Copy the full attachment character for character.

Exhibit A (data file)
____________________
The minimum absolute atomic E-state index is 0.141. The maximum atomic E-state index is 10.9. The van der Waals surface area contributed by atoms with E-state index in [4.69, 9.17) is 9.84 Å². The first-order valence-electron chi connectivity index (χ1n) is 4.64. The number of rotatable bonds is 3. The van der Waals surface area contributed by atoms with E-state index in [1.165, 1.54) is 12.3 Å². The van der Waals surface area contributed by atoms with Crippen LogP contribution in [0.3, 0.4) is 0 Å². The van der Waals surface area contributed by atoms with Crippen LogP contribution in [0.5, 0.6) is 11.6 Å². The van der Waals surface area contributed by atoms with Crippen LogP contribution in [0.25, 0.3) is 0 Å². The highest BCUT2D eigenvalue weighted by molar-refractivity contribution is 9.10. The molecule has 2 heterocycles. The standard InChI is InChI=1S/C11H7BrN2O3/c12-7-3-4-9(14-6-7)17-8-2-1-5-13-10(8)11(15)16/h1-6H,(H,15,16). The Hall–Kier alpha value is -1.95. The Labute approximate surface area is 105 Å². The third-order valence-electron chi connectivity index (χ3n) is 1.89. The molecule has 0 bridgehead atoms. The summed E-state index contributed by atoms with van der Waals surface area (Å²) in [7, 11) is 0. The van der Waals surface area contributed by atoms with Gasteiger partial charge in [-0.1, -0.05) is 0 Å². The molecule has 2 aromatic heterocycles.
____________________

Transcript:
The minimum absolute atomic E-state index is 0.141. The maximum atomic E-state index is 10.9. The van der Waals surface area contributed by atoms with E-state index in [4.69, 9.17) is 9.84 Å². The first-order valence-electron chi connectivity index (χ1n) is 4.64. The number of rotatable bonds is 3. The van der Waals surface area contributed by atoms with E-state index in [1.165, 1.54) is 12.3 Å². The van der Waals surface area contributed by atoms with Crippen LogP contribution in [0.3, 0.4) is 0 Å². The van der Waals surface area contributed by atoms with Crippen LogP contribution in [0.5, 0.6) is 11.6 Å². The van der Waals surface area contributed by atoms with Crippen LogP contribution in [0.25, 0.3) is 0 Å². The highest BCUT2D eigenvalue weighted by molar-refractivity contribution is 9.10. The molecule has 2 heterocycles. The standard InChI is InChI=1S/C11H7BrN2O3/c12-7-3-4-9(14-6-7)17-8-2-1-5-13-10(8)11(15)16/h1-6H,(H,15,16). The Hall–Kier alpha value is -1.95. The Labute approximate surface area is 105 Å². The third-order valence-electron chi connectivity index (χ3n) is 1.89. The molecule has 0 bridgehead atoms. The summed E-state index contributed by atoms with van der Waals surface area (Å²) in [7, 11) is 0. The van der Waals surface area contributed by atoms with Gasteiger partial charge in [-0.1, -0.05) is 0 Å². The molecule has 2 aromatic heterocycles.